Marcus Møller Larsen
Institutt for strategi og entreprenørskap
Institutt for strategi og entreprenørskap
Larsen, Marcus Møller; Mkalama, Ben & Mol, Michael J. (2023)
Journal of International Business Policy (JIBP), s. 1- 21. Doi: 10.1057/s42214-023-00166-z
Teyi, Shelter Selorm; Larsen, Marcus Møller & Namatovu, Rebecca (2023)
Journal of Business Research, 165 Doi: 10.1016/j.jbusres.2023.114047
While entrepreneurs generally confront many challenges in running their businesses, those in the informal economy must do so in a state of constant environmental change outside the boundaries and support of formal institutions. We explore how the identity of such underdog entrepreneurs shapes their response strategies to situations of adversity that characterize the informal economy. Through an exploratory study of informal entrepreneurs in Ghana, we uncover four entrepreneurial identities (guardians, survival entrepreneurs, canvassers, and growth-oriented entrepreneurs) and discuss how these are closely related to three key response strategies (succumb, improvise, and push new boundaries). These findings show how resource scarcity and uncertainty shape underdog entrepreneurial behavior. We discuss the theoretical and practical implications of these findings.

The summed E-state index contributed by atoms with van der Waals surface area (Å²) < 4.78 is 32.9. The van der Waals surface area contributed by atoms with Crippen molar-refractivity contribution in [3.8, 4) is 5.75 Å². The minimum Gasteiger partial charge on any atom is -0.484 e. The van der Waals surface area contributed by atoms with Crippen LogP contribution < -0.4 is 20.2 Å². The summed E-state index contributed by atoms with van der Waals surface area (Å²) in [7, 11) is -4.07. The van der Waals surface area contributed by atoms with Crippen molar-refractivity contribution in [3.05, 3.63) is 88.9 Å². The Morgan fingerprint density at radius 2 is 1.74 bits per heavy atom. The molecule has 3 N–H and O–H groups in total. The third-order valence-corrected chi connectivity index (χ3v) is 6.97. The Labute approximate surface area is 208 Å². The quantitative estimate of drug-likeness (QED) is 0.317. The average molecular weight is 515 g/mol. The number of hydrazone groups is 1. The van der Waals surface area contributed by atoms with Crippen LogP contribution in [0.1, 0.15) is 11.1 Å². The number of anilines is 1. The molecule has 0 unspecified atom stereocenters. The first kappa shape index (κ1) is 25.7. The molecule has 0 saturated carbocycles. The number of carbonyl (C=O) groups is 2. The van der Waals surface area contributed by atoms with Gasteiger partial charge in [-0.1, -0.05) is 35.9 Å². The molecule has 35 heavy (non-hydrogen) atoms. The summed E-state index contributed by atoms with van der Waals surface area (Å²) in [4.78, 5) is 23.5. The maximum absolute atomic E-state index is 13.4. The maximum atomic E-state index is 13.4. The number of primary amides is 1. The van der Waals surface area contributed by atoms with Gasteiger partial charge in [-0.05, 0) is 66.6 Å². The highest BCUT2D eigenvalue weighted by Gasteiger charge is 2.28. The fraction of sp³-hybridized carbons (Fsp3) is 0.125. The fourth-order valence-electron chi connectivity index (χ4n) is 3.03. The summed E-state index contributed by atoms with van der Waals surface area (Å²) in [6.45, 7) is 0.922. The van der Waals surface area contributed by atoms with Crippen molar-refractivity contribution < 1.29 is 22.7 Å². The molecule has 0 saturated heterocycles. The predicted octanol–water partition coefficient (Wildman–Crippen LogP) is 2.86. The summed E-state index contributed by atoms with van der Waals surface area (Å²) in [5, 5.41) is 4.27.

Larsen, Marcus Møller & Witte, Caroline (2022)
Organization science, 34(3), s. 987- 1003. Doi: 10.1287/orsc.2022.1623
Leiblein, Michael J.; Reuer, Jeffrey J., Larsen, Marcus Møller & Pedersen, Torben (2022)
A robust academic field must set and revisit boundary conditions that define where, when, and to whom its insights apply. This is particularly true for a field such as global strategy where the ubiquity of the key terms invites indiscriminate use of the phrase. This essay argues that it is useful to define the field of global strategy as the subset of questions that meet the criteria for both “global” and “strategic” decisions. We offer an a priori approach to identifying and formulating problems that are unique to the global strategy field, suggest how our approach may help scholars better understand the “strategicness” of global decisions, and ultimately, offer a way for individuals with varied disciplinary or topical interests to connect with the field's core.
Elia, Stefano; Larsen, Marcus Møller & Piscitello, Lucia (2022)